Ministers have been discussing what to do in response to rise of Omicron variant in UK.
Wales is waiting to find out if ministers in Cardiff will reimpose tougher restrictions on businesses and social contact.
The Welsh government cabinet met twice on Thursday to decide how to tackle the new Omicron variant, amid alarm at its growing spread in the UK.
It is not clear whether they will issue advice, impose new legal restrictions, or do both.
The number of Omicron cases in Wales rose by 33 to 95 on Friday.
But a “rapid increase over the coming days and weeks is expected”, according to Dr Meng Khaw, national director for health protection and screening services for Public Health Wales.
There will be a press conference, led by Mark Drakeford, on Friday, but more details may be released on Thursday night.
Wales’ most senior doctor, chief medical officer Dr Frank Atherton, advised the public to “prioritise” who they see at Christmas.
He said the Welsh NHS has been asked to consider cancelling some types of care, which could include planned surgery.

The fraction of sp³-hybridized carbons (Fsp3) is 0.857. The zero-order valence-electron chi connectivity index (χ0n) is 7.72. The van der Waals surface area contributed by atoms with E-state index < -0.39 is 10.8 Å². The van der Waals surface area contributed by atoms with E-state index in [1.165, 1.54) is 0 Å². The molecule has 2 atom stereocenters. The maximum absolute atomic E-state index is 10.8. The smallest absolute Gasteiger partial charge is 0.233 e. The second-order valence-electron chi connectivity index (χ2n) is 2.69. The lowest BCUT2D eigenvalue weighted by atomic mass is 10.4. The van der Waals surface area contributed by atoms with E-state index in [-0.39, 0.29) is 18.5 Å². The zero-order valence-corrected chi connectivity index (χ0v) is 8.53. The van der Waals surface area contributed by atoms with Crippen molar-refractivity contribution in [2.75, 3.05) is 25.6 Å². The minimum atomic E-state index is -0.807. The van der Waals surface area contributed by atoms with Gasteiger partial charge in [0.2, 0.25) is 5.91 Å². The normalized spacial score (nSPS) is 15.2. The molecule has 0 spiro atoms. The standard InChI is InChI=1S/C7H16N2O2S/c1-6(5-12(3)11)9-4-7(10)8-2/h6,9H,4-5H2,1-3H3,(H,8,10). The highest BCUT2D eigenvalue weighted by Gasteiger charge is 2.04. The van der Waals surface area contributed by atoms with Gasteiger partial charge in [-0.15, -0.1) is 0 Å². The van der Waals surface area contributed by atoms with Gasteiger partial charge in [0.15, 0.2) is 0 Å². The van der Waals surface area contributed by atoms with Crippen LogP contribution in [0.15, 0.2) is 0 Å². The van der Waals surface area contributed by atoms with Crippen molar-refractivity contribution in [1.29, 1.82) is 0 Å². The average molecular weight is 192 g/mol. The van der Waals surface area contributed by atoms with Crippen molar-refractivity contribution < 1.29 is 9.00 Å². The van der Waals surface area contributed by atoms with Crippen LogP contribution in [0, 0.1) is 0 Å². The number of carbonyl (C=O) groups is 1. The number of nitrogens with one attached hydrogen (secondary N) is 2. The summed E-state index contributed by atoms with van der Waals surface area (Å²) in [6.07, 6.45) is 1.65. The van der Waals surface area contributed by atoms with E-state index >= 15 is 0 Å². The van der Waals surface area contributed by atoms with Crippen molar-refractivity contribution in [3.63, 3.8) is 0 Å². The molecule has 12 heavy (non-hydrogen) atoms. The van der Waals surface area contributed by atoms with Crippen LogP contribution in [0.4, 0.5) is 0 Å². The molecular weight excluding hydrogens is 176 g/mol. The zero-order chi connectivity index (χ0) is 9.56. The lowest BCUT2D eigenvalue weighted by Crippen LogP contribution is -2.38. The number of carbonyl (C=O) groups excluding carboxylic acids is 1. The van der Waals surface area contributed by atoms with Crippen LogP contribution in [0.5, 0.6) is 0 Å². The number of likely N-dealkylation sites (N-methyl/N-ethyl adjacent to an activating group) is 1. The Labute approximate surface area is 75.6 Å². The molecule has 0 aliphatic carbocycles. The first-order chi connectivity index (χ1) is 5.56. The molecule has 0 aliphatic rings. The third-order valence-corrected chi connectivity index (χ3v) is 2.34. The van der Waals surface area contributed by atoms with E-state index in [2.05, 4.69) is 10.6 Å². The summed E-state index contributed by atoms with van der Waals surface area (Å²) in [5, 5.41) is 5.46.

It comes as overall UK cases have hit a record for the second day running.
First Minister Mark Drakeford predicted Omicron will hit Wales “very quickly and very steeply” in January.
He said a number of services – from the NHS to bin collections – could be affected if lots of workers are off sick.
At a Welsh Parliament committee meeting he warned of estimates indicating the coming wave could see “half of the population of the United Kingdom will fall ill with coronavirus”.
“That is the most enormous number and it will be compressed in to a much shorter number of weeks than was the case with either Alpha or Delta,” he said.